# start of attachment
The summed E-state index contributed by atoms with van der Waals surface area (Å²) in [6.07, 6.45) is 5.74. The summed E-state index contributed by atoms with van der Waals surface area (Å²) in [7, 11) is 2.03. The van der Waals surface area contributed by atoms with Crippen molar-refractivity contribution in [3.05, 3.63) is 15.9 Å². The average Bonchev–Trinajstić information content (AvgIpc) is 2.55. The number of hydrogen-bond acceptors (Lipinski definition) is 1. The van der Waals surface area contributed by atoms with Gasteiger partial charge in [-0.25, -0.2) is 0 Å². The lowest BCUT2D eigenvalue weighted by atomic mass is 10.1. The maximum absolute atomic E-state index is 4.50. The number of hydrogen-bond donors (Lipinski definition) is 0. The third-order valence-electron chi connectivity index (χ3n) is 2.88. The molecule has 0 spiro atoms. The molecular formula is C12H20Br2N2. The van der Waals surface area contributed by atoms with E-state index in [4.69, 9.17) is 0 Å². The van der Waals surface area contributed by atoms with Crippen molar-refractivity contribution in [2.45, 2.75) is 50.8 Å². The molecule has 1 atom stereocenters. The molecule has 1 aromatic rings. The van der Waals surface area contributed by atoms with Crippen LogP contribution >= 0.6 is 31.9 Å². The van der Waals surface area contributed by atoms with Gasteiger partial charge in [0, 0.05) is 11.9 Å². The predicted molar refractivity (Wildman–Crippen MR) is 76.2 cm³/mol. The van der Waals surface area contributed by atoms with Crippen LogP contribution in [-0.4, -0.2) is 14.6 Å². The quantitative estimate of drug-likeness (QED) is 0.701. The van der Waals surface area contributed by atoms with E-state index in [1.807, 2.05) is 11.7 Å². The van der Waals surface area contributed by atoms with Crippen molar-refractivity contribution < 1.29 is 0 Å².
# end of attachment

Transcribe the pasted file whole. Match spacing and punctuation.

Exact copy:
The summed E-state index contributed by atoms with van der Waals surface area (Å²) in [6.07, 6.45) is 5.74. The summed E-state index contributed by atoms with van der Waals surface area (Å²) in [7, 11) is 2.03. The van der Waals surface area contributed by atoms with Crippen molar-refractivity contribution in [3.05, 3.63) is 15.9 Å². The average Bonchev–Trinajstić information content (AvgIpc) is 2.55. The number of hydrogen-bond acceptors (Lipinski definition) is 1. The van der Waals surface area contributed by atoms with Gasteiger partial charge in [-0.25, -0.2) is 0 Å². The lowest BCUT2D eigenvalue weighted by atomic mass is 10.1. The maximum absolute atomic E-state index is 4.50. The number of hydrogen-bond donors (Lipinski definition) is 0. The third-order valence-electron chi connectivity index (χ3n) is 2.88. The molecule has 0 spiro atoms. The molecular formula is C12H20Br2N2. The van der Waals surface area contributed by atoms with E-state index in [4.69, 9.17) is 0 Å². The van der Waals surface area contributed by atoms with Crippen molar-refractivity contribution in [2.45, 2.75) is 50.8 Å². The molecule has 1 atom stereocenters. The molecule has 1 aromatic rings. The van der Waals surface area contributed by atoms with Crippen LogP contribution >= 0.6 is 31.9 Å². The van der Waals surface area contributed by atoms with Gasteiger partial charge in [0, 0.05) is 11.9 Å². The predicted molar refractivity (Wildman–Crippen MR) is 76.2 cm³/mol. The van der Waals surface area contributed by atoms with Crippen LogP contribution in [-0.4, -0.2) is 14.6 Å². The quantitative estimate of drug-likeness (QED) is 0.701. The van der Waals surface area contributed by atoms with E-state index in [1.807, 2.05) is 11.7 Å². The van der Waals surface area contributed by atoms with Crippen molar-refractivity contribution < 1.29 is 0 Å².